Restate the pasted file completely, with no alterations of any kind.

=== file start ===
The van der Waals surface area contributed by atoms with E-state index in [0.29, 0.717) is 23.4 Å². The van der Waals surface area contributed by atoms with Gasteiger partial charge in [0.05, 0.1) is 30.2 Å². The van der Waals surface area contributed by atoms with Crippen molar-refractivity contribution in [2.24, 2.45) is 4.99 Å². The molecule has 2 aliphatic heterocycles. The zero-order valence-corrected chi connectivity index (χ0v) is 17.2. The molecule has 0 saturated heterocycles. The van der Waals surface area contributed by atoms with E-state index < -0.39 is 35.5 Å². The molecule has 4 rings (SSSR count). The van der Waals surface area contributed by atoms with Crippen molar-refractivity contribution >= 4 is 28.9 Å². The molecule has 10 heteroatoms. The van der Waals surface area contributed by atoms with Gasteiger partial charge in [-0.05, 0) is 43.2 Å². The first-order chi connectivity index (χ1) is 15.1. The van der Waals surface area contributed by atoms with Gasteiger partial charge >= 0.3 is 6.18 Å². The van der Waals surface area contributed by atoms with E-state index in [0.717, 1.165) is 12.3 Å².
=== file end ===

The van der Waals surface area contributed by atoms with E-state index in [0.29, 0.717) is 23.4 Å². The van der Waals surface area contributed by atoms with Gasteiger partial charge in [0.05, 0.1) is 30.2 Å². The van der Waals surface area contributed by atoms with Crippen molar-refractivity contribution in [2.24, 2.45) is 4.99 Å². The molecule has 2 aliphatic heterocycles. The zero-order valence-corrected chi connectivity index (χ0v) is 17.2. The molecule has 0 saturated heterocycles. The van der Waals surface area contributed by atoms with E-state index < -0.39 is 35.5 Å². The molecule has 4 rings (SSSR count). The van der Waals surface area contributed by atoms with Crippen molar-refractivity contribution >= 4 is 28.9 Å². The molecule has 10 heteroatoms. The van der Waals surface area contributed by atoms with Gasteiger partial charge in [-0.05, 0) is 43.2 Å². The first-order chi connectivity index (χ1) is 15.1. The van der Waals surface area contributed by atoms with Gasteiger partial charge >= 0.3 is 6.18 Å². The van der Waals surface area contributed by atoms with E-state index in [0.717, 1.165) is 12.3 Å².